VGA 16 Color Ditherer,0x00400000,1,1,quartz.dll,6.06.7601.17713
SBE2MediaTypeProfile,0x00200000,0,0,sbe.dll,6.06.7601.17528
Microsoft DTV-DVD Video Decoder,0x005fffff,2,4,msmpeg2vdec.dll,6.01.7140.0000
AC3 Parser Filter,0x00600000,1,1,mpg2splt.ax,6.06.7601.17528
StreamBufferSink,0x00200000,0,0,sbe.dll,6.06.7601.17528
Microsoft TV Captions Decoder,0x00200001,1,0,MSTVCapn.dll,6.01.7601.17715
MJPEG Decompressor,0x00600000,1,1,quartz.dll,6.06.7601.17713
CBVA DMO wrapper filter,0x00200000,1,1,cbva.dll,6.01.7601.17514
MPEG-I Stream Splitter,0x00600000,1,2,quartz.dll,6.06.7601.17713
SAMI (CC) Parser,0x00400000,1,1,quartz.dll,6.06.7601.17713
VBI Codec,0x00600000,1,4,VBICodec.ax,6.06.7601.17514
ATI MPEG File Writer,0x00200000,1,0,atimpenc64.dll,12.04.0000.20405
ATI MPEG Video Decoder,0x005fffff,1,2,atimpenc64.dll,12.04.0000.20405
MPEG-2 Splitter,0x005fffff,1,0,mpg2splt.ax,6.06.7601.17528
Closed Captions Analysis Filter,0x00200000,2,5,cca.dll,6.06.7601.17514
SBE2FileScan,0x00200000,0,0,sbe.dll,6.06.7601.17528
Microsoft MPEG-2 Video Encoder,0x00200000,1,1,msmpeg2enc.dll,6.01.7601.17514
Internal Script Command Renderer,0x00800001,1,0,quartz.dll,6.06.7601.17713
MPEG Audio Decoder,0x03680001,1,1,quartz.dll,6.06.7601.17713
DV Splitter,0x00600000,1,2,qdv.dll,6.06.7601.17514
Video Mixing Renderer 9,0x00200000,1,0,quartz.dll,6.06.7601.17713
Microsoft MPEG-2 Encoder,0x00200000,2,1,msmpeg2enc.dll,6.01.7601.17514
ATI MPEG Audio Encoder,0x00200000,1,1,atimpenc64.dll,12.04.0000.20405
AMD MJPEG Decoder,0x00800001,1,1,atimpenc64.dll,12.04.0000.20405
ACM Wrapper,0x00600000,1,1,quartz.dll,6.06.7601.17713
Video Renderer,0x00800001,1,0,quartz.dll,6.06.7601.17713
MPEG-2 Video Stream Analyzer,0x00200000,0,0,sbe.dll,6.06.7601.17528
Line 21 Decoder,0x00600000,1,1,,
Video Port Manager,0x00600000,2,1,quartz.dll,6.06.7601.17713
Video Renderer,0x00400000,1,0,quartz.dll,6.06.7601.17713
ATI MPEG Video Encoder,0x00200000,1,1,atimpenc64.dll,12.04.0000.20405
ATI MPEG Multiplexer,0x00200000,2,1,atimpenc64.dll,12.04.0000.20405
VPS Decoder,0x00200000,0,0,WSTPager.ax,6.06.7601.17514
WM ASF Writer,0x00400000,0,0,qasf.dll,12.00.7601.17514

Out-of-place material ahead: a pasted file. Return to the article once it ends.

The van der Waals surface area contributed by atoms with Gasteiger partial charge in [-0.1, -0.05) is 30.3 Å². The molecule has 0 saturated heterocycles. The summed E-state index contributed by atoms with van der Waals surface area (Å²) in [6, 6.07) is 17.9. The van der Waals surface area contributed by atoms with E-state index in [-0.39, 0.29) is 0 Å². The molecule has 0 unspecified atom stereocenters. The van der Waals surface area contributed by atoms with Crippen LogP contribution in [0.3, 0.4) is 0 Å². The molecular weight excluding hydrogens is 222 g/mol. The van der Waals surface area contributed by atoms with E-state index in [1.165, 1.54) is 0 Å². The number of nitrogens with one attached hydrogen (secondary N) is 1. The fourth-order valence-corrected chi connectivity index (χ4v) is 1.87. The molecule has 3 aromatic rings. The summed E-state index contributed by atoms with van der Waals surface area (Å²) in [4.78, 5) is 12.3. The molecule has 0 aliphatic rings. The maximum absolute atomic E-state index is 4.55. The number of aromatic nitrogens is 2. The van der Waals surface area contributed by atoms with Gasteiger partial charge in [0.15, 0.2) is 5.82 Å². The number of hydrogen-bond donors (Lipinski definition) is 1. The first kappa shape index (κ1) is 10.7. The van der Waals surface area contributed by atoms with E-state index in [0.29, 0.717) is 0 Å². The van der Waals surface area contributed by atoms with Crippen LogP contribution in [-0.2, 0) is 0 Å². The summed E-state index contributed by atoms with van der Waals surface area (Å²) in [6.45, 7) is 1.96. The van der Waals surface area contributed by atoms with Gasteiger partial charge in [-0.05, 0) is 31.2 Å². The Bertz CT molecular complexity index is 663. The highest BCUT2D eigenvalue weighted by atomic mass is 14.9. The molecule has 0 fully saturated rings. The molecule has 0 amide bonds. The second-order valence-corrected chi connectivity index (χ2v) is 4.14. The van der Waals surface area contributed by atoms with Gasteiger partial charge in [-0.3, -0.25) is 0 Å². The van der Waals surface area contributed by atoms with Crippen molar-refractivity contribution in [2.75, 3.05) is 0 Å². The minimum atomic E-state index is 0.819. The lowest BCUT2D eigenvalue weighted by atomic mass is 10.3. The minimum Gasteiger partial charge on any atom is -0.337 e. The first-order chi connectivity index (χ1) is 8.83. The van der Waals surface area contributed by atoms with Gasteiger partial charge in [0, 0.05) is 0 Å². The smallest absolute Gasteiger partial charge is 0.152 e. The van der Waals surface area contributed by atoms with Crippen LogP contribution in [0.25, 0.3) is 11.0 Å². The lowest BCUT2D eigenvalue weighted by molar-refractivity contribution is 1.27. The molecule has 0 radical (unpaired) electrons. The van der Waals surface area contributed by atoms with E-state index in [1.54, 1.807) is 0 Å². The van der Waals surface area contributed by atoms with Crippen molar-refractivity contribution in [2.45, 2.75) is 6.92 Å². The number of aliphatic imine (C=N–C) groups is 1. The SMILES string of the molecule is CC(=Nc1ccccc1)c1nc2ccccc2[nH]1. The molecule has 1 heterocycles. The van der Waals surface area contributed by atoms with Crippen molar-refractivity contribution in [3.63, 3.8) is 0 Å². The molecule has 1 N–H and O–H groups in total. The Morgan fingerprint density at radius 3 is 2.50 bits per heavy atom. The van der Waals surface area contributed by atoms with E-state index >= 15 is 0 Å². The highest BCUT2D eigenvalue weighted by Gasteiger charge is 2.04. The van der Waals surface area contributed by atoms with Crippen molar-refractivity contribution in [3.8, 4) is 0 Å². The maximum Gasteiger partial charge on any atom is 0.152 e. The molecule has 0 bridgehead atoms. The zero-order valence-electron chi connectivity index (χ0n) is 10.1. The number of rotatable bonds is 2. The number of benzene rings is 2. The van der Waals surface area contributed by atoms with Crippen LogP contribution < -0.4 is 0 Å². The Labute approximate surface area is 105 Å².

VBI Surface Allocator,0x00600000,1,1,vbisurf.ax,6.01.7601.17514
File writer,0x00200000,1,0,qcap.dll,6.06.7601.17514
iTV Data Sink,0x00600000,1,0,itvdata.dll,6.06.7601.17514
iTV Data Capture filter,0x00600000,1,1,itvdata.dll,6.06.7601.17514
ATI Video Scaler Filter,0x00200000,1,1,atimpenc64.dll,12.04.0000.20405
DVD Navigator,0x00200000,0,3,qdvd.dll,6.06.7601.17713
Microsoft TV Subtitles Decoder,0x00200001,1,0,MSTVCapn.dll,6.01.7601.17715
Overlay Mixer2,0x00200000,1,1,,
RDP DShow Redirection Filter,0xffffffff,1,0,DShowRdpFilter.dll,
Microsoft MPEG-2 Audio Encoder,0x00200000,1,1,msmpeg2enc.dll,6.01.7601.17514
WST Pager,0x00200000,1,1,WSTPager.ax,6.06.7601.17514
MPEG-2 Demultiplexer,0x00600000,1,1,mpg2splt.ax,6.06.7601.17528
DV Video Decoder,0x00800000,1,1,qdv.dll,6.06.7601.17514
SampleGrabber,0x00200000,1,1,qedit.dll,6.06.7601.17514
Null Renderer,0x00200000,1,0,qedit.dll,6.06.7601.17514
MPEG-2 Sections and Tables,0x005fffff,1,0,Mpeg2Data.ax,6.06.7601.17514
Microsoft AC3 Encoder,0x00200000,1,1,msac3enc.dll,6.01.7601.17514
StreamBufferSource,0x00200000,0,0,sbe.dll,6.06.7601.17528
Smart Tee,0x00200000,1,2,qcap.dll,6.06.7601.17514
Overlay Mixer,0x00200000,0,0,,
AVI Decompressor,0x00600000,1,1,quartz.dll,6.06.7601.17713
NetBridge,0x00200000,2,0,netbridge.dll,6.01.7601.17514
AVI/WAV File Source,0x00400000,0,2,quartz.dll,6.06.7601.17713
Wave Parser,0x00400000,1,1,quartz.dll,6.06.7601.17713
MIDI Parser,0x00400000,1,1,quartz.dll,6.06.7601.17713
Multi-file Parser,0x00400000,1,1,quartz.dll,6.06.7601.17713
File stream renderer,0x00400000,1,1,quartz.dll,6.06.7601.17713
ATI Video Rotation Filter,0x00200000,1,1,atimpenc64.dll,12.04.0000.20405
Microsoft DTV-DVD Audio Decoder,0x005fffff,1,1,msmpeg2adec.dll,6.01.7140.0000
StreamBufferSink2,0x00200000,0,0,sbe.dll,6.06.7601.17528
AVI Mux,0x00200000,1,0,qcap.dll,6.06.7601.17514